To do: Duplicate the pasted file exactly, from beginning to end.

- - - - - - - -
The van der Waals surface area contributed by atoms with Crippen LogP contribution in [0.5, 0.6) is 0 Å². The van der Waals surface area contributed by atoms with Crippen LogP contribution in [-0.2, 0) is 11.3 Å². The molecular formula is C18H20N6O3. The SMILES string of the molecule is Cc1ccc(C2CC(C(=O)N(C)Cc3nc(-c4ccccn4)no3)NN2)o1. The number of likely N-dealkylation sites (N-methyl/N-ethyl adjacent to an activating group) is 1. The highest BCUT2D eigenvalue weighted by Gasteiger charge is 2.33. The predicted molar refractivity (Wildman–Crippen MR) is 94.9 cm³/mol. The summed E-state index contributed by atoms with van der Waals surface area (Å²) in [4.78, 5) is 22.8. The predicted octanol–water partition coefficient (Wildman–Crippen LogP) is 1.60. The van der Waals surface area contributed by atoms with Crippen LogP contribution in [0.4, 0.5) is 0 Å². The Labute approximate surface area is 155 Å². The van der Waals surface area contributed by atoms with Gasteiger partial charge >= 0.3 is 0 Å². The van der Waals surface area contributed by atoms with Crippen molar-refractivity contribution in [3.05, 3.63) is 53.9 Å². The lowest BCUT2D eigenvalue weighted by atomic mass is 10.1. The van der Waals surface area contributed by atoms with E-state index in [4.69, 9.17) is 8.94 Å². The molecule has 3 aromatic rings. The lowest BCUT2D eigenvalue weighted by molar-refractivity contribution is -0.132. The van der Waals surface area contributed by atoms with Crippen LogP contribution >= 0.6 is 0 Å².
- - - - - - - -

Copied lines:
The van der Waals surface area contributed by atoms with Crippen LogP contribution in [0.5, 0.6) is 0 Å². The van der Waals surface area contributed by atoms with Crippen LogP contribution in [-0.2, 0) is 11.3 Å². The molecular formula is C18H20N6O3. The SMILES string of the molecule is Cc1ccc(C2CC(C(=O)N(C)Cc3nc(-c4ccccn4)no3)NN2)o1. The number of likely N-dealkylation sites (N-methyl/N-ethyl adjacent to an activating group) is 1. The highest BCUT2D eigenvalue weighted by Gasteiger charge is 2.33. The predicted molar refractivity (Wildman–Crippen MR) is 94.9 cm³/mol. The summed E-state index contributed by atoms with van der Waals surface area (Å²) in [4.78, 5) is 22.8. The predicted octanol–water partition coefficient (Wildman–Crippen LogP) is 1.60. The van der Waals surface area contributed by atoms with Crippen LogP contribution in [0.4, 0.5) is 0 Å². The Labute approximate surface area is 155 Å². The van der Waals surface area contributed by atoms with Gasteiger partial charge >= 0.3 is 0 Å². The van der Waals surface area contributed by atoms with Crippen molar-refractivity contribution in [3.05, 3.63) is 53.9 Å². The lowest BCUT2D eigenvalue weighted by atomic mass is 10.1. The van der Waals surface area contributed by atoms with E-state index in [4.69, 9.17) is 8.94 Å². The molecule has 3 aromatic rings. The lowest BCUT2D eigenvalue weighted by molar-refractivity contribution is -0.132. The van der Waals surface area contributed by atoms with Crippen LogP contribution >= 0.6 is 0 Å².